Other than the classics, Irene has successfully experimented with non-Italian ingredients, mixing food traditions.

Kebab pizzas and sauerkraut pie

Paying homage to her Germanic origins she makes pizza with sauerkraut, sausages and veal shin, with tomato salad, pizza kebabs, pizza with goat cheese and pizza with salmon – the latter being the most wanted by clients.

Irene, a former fur designer, had never made a pizza before deciding that was what she and her husband were going to do in Airole. Practically overnight she learned how on a crash course in Germany run by a Neapolitan pizzaiolo.

Each evening, alone in the small kitchen where not even her husband is allowed, she bakes 60 pizzas, from 6 to 10 p.m..

“I buy local ingredients, fresh cheese, tomatoes, veggies, fish and cured meats at the market each morning down in Ventimiglia, which is just 13 kilometers (8 miles) away and has a wide offering. I like to create different pizzas based on seasonal produce, and each pizza has a story of its own,” she says.

There’s Pizza Irene with mozzarella, gorgonzola, arugula and mushrooms. As the name suggests, it’s Irene’s favorite.

Pizza Thomas is plain tomato sauce without mozzarella (which he doesn’t like), capers, tuna fish and ham – quite a daring mix. In Italy, fish and meat are never coupled.

Italians tend to get quite upset if someone messes with traditional dishes, especially pasta and pizza, but somehow Airole’s residents are lured by the German couple’s concoctions.

“We were scared clients would be disgusted by ham and tuna, but they actually loved it. It’s a unique pizza you’ll find only here,” says Irene.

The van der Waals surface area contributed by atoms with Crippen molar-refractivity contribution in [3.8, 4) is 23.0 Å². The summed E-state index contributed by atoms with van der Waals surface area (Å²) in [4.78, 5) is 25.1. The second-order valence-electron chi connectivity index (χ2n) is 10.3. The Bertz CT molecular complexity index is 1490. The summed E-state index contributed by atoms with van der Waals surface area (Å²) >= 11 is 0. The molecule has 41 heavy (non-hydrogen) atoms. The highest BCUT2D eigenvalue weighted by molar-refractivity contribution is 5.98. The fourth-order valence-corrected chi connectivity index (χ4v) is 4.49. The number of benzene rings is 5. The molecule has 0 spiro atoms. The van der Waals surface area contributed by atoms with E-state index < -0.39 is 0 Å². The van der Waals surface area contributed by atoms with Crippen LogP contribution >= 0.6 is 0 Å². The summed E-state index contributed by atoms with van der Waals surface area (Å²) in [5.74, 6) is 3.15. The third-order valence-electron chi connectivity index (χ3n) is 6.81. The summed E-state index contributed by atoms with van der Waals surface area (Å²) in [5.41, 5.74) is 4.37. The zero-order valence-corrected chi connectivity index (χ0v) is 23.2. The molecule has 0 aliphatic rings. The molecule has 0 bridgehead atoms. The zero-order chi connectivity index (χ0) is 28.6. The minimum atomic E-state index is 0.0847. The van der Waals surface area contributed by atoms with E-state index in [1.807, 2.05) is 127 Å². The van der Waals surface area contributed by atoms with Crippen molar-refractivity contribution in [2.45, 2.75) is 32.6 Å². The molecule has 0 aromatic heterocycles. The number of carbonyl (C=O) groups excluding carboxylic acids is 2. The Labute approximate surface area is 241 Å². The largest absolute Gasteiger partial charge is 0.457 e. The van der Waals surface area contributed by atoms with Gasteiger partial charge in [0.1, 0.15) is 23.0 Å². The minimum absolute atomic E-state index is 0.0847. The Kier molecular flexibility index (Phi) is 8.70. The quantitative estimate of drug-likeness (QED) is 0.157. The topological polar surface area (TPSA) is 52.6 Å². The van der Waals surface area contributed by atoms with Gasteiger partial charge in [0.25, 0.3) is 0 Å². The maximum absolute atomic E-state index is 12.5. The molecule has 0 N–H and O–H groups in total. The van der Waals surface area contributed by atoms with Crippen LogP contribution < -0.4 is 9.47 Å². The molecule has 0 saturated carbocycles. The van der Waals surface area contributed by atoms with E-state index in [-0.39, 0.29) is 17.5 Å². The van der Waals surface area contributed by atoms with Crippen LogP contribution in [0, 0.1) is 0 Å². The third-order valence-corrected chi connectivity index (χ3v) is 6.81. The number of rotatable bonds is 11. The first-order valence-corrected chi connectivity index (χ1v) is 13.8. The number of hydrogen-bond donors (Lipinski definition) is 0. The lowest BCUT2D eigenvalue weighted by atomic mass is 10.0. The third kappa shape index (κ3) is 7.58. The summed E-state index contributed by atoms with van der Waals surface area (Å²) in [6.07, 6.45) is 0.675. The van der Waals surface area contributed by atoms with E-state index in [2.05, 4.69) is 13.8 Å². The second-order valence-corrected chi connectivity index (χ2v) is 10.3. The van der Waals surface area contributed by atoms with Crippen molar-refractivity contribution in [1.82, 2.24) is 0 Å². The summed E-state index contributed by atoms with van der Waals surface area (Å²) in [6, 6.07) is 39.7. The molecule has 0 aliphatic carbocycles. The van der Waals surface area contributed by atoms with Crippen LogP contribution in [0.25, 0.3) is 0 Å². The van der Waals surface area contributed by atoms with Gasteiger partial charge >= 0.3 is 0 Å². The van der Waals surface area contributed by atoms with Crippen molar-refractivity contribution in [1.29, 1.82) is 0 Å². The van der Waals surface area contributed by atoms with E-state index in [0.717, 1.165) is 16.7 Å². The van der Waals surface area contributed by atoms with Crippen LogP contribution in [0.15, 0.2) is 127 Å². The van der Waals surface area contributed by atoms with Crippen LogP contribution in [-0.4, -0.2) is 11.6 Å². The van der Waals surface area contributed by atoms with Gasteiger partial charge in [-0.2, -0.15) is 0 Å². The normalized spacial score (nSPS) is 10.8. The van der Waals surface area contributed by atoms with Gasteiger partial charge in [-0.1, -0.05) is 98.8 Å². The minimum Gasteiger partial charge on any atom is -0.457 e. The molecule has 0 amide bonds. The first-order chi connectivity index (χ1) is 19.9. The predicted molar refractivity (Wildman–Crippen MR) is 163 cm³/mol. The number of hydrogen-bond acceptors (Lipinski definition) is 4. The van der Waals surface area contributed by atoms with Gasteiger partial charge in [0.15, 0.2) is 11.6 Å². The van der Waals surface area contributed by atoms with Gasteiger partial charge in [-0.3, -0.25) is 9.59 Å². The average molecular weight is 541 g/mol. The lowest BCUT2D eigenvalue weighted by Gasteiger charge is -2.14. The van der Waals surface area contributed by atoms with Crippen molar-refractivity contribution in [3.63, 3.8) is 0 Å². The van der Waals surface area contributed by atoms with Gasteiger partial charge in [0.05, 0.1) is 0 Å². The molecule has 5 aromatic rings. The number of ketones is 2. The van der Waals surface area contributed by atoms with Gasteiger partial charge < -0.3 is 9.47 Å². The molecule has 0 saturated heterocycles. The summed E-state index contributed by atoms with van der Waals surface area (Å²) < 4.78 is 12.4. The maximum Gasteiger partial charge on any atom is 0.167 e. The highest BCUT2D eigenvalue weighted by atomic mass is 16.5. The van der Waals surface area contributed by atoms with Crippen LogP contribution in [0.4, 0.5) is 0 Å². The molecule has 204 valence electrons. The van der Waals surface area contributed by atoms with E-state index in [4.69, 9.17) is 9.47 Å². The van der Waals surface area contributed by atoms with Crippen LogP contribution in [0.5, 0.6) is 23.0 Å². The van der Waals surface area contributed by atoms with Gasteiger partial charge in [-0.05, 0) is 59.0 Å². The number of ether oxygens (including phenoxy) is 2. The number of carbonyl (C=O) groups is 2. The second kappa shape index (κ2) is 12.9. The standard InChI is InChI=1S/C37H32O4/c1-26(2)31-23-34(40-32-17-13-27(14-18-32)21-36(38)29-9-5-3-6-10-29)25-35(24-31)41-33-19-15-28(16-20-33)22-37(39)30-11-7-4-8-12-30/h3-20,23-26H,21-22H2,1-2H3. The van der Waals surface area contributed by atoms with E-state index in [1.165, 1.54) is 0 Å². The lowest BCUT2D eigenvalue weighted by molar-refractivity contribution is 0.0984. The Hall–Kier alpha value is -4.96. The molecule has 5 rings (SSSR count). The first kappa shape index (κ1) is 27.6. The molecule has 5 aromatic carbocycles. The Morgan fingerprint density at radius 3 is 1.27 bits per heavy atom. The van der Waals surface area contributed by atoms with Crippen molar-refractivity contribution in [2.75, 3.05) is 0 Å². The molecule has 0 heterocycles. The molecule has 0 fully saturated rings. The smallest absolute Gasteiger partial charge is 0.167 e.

The idea of making salmon pizza with lemon juice and grated lemon peel was an extravagant move, aimed at luring mainly the north European migrants to the area – but it unexpectedly become popular among Italians, too.

Pizza Maxima, named after the Dutch queen Maxima, is dedicated to the Dutch community in Airole and is made of mozzarella, brie, speck and nuts. She also makes pizza with pears, and one with mushroom and garlic.

But the most “outrageous” pizza of all, which usually makes Italians turn their nose in disgust, is pizza with pineapple, which Irene admits is preferred by foreign clients.

What the locals think

Irene’s key ingredients are “love and passion.” and an artistic flair. She enjoys playing around with the color of ingredients: “Pizza is amore, we eat with our eyes first then with our mouths.”

“I just love to get my hands into kneading the dough, decorating it with fresh foods that are consumed daily. I never use ingredients out of the fridge.”

She says things went well from the start: “At our opening ceremony I baked dozens of different pizzas and had everyone try a slice. It was a bit of a test, and I was thrilled when they told me I made a real Italian pizza, thin and crunchy.”

The creative pizza twists of this German-style pizzeria have conquered locals. Nobody is snobbish about A Teira – possibly because it’s also the only real pizzeria in the village.

Even other restaurateurs enjoy A Tiera’s pizzas. Tiziana Spinosi, co-owner of U Veciu Defisiu (“the old olive press”) restaurant nearby, is a regular client.

Although Tiziana’s traditional Liguria rabbit and stockfish dishes are quite a far cry from the German pizzas, she admires Irene’s creations.

“Her pizza is seasonal, with fresh products, and each time she changes the menu and invents a new pizza, I rush to taste it,”

Tiziana’s husband and restaurant co-owner Marco Molinari is a bit more pragmatic.

“Truth be told, we don’t have much choice, but we go there when we’re closed. However, Irene and Thomas make a great pizza, the best in town.”

Sehr gut!